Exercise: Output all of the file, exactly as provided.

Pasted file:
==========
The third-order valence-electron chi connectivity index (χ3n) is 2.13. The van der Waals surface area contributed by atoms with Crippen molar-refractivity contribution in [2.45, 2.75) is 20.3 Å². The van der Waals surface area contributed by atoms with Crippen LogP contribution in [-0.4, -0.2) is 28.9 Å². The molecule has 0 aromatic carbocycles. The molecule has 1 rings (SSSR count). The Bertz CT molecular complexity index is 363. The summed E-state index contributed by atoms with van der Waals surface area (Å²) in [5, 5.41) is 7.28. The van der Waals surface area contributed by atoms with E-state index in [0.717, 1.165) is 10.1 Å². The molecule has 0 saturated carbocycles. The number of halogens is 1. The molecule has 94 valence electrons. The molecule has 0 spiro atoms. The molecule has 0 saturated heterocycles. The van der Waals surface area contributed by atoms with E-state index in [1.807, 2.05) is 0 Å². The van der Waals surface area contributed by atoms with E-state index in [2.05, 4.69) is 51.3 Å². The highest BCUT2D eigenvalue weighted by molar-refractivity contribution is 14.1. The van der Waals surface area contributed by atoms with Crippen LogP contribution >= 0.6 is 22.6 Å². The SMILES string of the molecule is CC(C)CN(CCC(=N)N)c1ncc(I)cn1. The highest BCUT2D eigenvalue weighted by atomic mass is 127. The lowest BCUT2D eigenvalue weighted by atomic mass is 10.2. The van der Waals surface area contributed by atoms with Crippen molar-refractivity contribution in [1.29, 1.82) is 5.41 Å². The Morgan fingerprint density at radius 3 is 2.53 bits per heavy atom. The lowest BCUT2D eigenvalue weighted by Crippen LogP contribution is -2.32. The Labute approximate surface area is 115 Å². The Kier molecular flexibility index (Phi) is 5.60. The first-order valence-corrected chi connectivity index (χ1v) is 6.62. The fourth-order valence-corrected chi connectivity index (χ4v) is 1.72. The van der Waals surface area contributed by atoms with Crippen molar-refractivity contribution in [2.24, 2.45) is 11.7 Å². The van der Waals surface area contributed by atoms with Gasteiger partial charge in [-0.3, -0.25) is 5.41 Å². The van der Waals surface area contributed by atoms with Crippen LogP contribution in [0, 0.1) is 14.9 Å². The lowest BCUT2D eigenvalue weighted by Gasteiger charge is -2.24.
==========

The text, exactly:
The third-order valence-electron chi connectivity index (χ3n) is 2.13. The van der Waals surface area contributed by atoms with Crippen molar-refractivity contribution in [2.45, 2.75) is 20.3 Å². The van der Waals surface area contributed by atoms with Crippen LogP contribution in [-0.4, -0.2) is 28.9 Å². The molecule has 0 aromatic carbocycles. The molecule has 1 rings (SSSR count). The Bertz CT molecular complexity index is 363. The summed E-state index contributed by atoms with van der Waals surface area (Å²) in [5, 5.41) is 7.28. The van der Waals surface area contributed by atoms with E-state index in [0.717, 1.165) is 10.1 Å². The molecule has 0 saturated carbocycles. The number of halogens is 1. The molecule has 94 valence electrons. The molecule has 0 spiro atoms. The molecule has 0 saturated heterocycles. The van der Waals surface area contributed by atoms with E-state index in [1.807, 2.05) is 0 Å². The van der Waals surface area contributed by atoms with E-state index in [2.05, 4.69) is 51.3 Å². The highest BCUT2D eigenvalue weighted by molar-refractivity contribution is 14.1. The van der Waals surface area contributed by atoms with Crippen LogP contribution >= 0.6 is 22.6 Å². The SMILES string of the molecule is CC(C)CN(CCC(=N)N)c1ncc(I)cn1. The highest BCUT2D eigenvalue weighted by atomic mass is 127. The lowest BCUT2D eigenvalue weighted by atomic mass is 10.2. The van der Waals surface area contributed by atoms with Crippen molar-refractivity contribution in [1.29, 1.82) is 5.41 Å². The Morgan fingerprint density at radius 3 is 2.53 bits per heavy atom. The lowest BCUT2D eigenvalue weighted by Crippen LogP contribution is -2.32. The Labute approximate surface area is 115 Å². The Kier molecular flexibility index (Phi) is 5.60. The first-order valence-corrected chi connectivity index (χ1v) is 6.62. The fourth-order valence-corrected chi connectivity index (χ4v) is 1.72. The van der Waals surface area contributed by atoms with Crippen molar-refractivity contribution in [2.24, 2.45) is 11.7 Å². The van der Waals surface area contributed by atoms with Gasteiger partial charge in [-0.3, -0.25) is 5.41 Å². The van der Waals surface area contributed by atoms with Crippen LogP contribution in [0, 0.1) is 14.9 Å². The lowest BCUT2D eigenvalue weighted by Gasteiger charge is -2.24.